...Schwadel found that people actually tend to become more religious – by some definitions, at least – as they further their education… Highly educated people are not less religious; in fact, they’re more religious. – CNN, Study: More Educated Tend to be More Religious, by Some Measures by Philip Schwadel (University of Nebraska-Lincoln)

    If you want to boost your teenager's grade point average, take the kid to church… Researchers found that church attendance has as much effect on a teen's GPA as whether the parents earned a college degree. Students in grades 7 to 12 who went to church weekly also had lower dropout rates and felt more a part of their schools. – Church Attendance Boosts Student GPAs at Live Science

    Students who participate in religious ritual once a week or more reported higher college GPAs… other measures of religiosity had a significant and positive impact on two other outcomes: the number of hours studied and school satisfaction…" – Religion at America’s Most Selective Colleges by Margarita Mooney (Office of Population Research, Princeton University)

    Previous research has observed that religious participation is positively related to a wide variety of adolescent outcomes, including academic achievement…religious attendance promotes higher intergenerational closure, friendship networks with higher educational resources and norms, and extracurricular participation… students who attended religious activities weekly, or more frequently, were found to have a GPA 14.4 percent higher than students who never attended religious functions… positively related to finishing high school and earning higher GPAs. – Notre Dame Magazine, More Church = Better Grades by Jennifer Glanville, David Sikkink & Edwin Hernandez

    ‘One cannot engage in dialogue with religious thinkers in Britain today without quickly discovering that they are, on the whole, more intelligent, better educated and strikingly more freethinking than unbelievers (as evangelical atheists still incongruously describe themselves).’ p. 45 – Heresies: Against Progress and Other Illusions by John Gray (Western & Political Philosophy, School Professor of European Thought at the London School of Economics)

    For mainstream Christianity, reason, argument and honest doubt have always played an integral role in belief. – Lunging, Flailing, Mispunching by Terry Eagleton (Distinguished Professor of English Literature at Lancaster University)

    September 18, 2013 at 5:49 pm |

      Godless Vagabond
      So does any of this prove there is a god?

      September 18, 2013 at 5:57 pm |
      • Reason

        Did I say it did?

        September 18, 2013 at 8:42 pm |
    • cedar rapids

      Interesting that you mention Schwadel and his survey as one thing it also mentioned was:

      “It all falls down to what you consider to be religious,” said Schwadel, an assistant professor at the University of Nebraska-Lincoln. “If it’s simply attending religious services, then no. Highly educated people are not less religious; in fact, they’re more religious.”
      “But if it’s saying the Bible is the literal word of God and saying that only one religion is the true religion, then they are less religious,”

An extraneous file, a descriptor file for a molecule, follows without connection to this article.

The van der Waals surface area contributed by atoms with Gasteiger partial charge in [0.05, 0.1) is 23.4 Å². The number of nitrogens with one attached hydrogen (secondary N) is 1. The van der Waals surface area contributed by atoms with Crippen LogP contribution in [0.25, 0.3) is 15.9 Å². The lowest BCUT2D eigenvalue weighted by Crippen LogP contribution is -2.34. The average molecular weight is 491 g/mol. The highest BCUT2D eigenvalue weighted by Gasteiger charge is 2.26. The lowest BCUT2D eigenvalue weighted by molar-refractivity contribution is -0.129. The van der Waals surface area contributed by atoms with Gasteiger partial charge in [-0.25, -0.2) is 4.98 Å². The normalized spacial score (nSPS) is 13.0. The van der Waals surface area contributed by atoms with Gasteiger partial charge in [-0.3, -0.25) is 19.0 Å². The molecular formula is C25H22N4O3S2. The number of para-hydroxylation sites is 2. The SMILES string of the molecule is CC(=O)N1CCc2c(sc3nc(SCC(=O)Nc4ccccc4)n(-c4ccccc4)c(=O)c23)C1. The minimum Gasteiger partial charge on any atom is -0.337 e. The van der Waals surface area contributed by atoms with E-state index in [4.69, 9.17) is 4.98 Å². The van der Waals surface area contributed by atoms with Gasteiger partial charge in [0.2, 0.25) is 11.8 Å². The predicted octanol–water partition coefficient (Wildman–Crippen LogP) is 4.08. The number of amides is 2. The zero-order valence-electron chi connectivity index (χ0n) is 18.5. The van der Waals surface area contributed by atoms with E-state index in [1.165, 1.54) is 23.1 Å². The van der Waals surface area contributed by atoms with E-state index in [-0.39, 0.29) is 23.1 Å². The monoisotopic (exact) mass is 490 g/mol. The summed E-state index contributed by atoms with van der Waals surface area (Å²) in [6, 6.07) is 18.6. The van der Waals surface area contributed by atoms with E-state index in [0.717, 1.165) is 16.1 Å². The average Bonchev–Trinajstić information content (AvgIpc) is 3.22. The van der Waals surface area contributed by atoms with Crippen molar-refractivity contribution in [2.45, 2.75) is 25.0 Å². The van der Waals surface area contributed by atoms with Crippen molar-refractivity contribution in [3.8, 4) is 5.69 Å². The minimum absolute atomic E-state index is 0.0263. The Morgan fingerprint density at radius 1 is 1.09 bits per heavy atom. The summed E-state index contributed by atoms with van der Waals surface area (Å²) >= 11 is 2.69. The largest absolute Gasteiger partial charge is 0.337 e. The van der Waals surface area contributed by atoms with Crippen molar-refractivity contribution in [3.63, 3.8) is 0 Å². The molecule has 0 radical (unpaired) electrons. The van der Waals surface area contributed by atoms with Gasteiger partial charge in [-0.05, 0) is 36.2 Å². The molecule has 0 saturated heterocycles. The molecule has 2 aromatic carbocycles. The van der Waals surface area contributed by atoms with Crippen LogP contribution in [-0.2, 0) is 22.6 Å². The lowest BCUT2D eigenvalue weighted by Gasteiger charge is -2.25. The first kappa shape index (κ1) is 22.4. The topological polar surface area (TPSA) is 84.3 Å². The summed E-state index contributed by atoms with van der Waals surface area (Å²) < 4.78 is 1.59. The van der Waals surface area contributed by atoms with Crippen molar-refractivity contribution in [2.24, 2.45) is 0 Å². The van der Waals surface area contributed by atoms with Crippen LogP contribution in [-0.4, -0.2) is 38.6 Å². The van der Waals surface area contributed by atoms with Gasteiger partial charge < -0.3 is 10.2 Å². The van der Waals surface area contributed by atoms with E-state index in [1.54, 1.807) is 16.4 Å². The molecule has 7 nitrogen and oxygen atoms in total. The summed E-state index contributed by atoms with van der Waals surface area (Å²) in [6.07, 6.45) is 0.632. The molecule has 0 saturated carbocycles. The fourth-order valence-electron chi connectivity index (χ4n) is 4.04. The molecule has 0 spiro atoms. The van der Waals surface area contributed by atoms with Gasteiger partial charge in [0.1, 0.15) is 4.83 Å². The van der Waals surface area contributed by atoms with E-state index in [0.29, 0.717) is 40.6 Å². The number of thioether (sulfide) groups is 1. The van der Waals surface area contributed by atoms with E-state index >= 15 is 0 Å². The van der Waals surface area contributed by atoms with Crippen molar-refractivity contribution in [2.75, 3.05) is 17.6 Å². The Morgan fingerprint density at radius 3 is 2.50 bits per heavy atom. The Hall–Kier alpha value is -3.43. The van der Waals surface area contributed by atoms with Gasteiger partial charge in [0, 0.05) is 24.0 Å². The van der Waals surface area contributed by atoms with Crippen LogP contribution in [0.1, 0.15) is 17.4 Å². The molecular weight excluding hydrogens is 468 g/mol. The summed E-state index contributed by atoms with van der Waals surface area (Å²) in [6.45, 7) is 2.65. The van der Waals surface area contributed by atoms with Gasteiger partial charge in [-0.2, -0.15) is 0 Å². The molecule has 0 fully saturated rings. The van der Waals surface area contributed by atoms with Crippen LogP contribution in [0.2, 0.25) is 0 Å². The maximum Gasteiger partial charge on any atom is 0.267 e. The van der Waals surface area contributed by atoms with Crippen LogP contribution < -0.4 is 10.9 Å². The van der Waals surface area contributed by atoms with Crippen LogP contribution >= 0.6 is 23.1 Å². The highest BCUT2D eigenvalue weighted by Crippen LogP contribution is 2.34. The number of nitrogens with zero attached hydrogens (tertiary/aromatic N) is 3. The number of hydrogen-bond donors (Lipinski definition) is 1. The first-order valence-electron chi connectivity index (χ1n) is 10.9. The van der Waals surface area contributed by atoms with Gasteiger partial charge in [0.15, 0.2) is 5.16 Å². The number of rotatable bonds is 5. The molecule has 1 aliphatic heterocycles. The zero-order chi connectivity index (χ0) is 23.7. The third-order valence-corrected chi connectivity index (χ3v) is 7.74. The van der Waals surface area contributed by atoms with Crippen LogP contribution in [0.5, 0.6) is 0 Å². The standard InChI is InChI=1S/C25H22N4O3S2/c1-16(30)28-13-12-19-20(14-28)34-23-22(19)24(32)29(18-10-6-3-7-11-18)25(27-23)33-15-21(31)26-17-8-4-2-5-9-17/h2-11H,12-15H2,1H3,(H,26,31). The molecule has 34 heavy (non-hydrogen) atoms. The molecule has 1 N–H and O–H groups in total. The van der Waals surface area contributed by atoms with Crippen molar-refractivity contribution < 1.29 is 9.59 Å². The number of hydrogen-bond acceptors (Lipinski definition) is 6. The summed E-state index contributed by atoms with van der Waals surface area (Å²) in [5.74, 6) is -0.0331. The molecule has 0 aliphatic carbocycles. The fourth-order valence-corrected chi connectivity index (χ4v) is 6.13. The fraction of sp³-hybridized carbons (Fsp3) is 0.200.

In other words, the better educated the less likely to claim the bible is literal and less likely to claim only 1 path in religion.

      September 18, 2013 at 6:03 pm |
      • Reason

        Whats your point? I did include the source for a reason.

        September 18, 2013 at 8:47 pm |
    • Meredith S.

      My children will always know God. If that doesn't align with some people's worldview, so be it.
      They are old enough to make choices, and they chose God.
      That being said, I haven't "indocrinated" them, and all of the rest of the arguments. I merely gave them the tools to make the choice themselves.

      September 18, 2013 at 6:27 pm |
      • Meredith S.

        Agreed. So, point being, having said that, I am perfect

        September 19, 2013 at 11:07 am |
        • Meredith S.

          I am sure you are not perfect; you're only convinced you are. Please seek Jesus for help your attitude.

          September 19, 2013 at 1:45 pm |
      • Lisa

        I grew up like that. My mom and I never imagined a day when I would stop believing, but here I am. Once you realize that you don't have a good reason to think that God is actually out there, then faith just seems like lots of other things you use to just take adult's word on when you were a kid.

        September 19, 2013 at 6:50 pm |
    • Sara

      What I got from this is study is that, surprise surprise, if you went to college you are more likely to have your Siunday mornings free (rather than, say, working at walmart), be married, and spend time reading.

      The reality is that 71% with a grad degree believe in god(s), and 88% of those with a HS diploma or less. And most of that difference is in whether or not one went to college.


      More importantly, education tempers religiosity and makes people more open to accepting what they don't know. Either way, though, people will pick a believe system that supports their sense of self and justifies their role in the world as deserving and worthwhile.

      September 19, 2013 at 8:15 am |
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About this blog

The CNN Belief Blog covers the faith angles of the day's biggest stories, from breaking news to politics to entertainment, fostering a global conversation about the role of religion and belief in readers' lives. It's edited by CNN's Daniel Burke with contributions from Eric Marrapodi and CNN's worldwide news gathering team.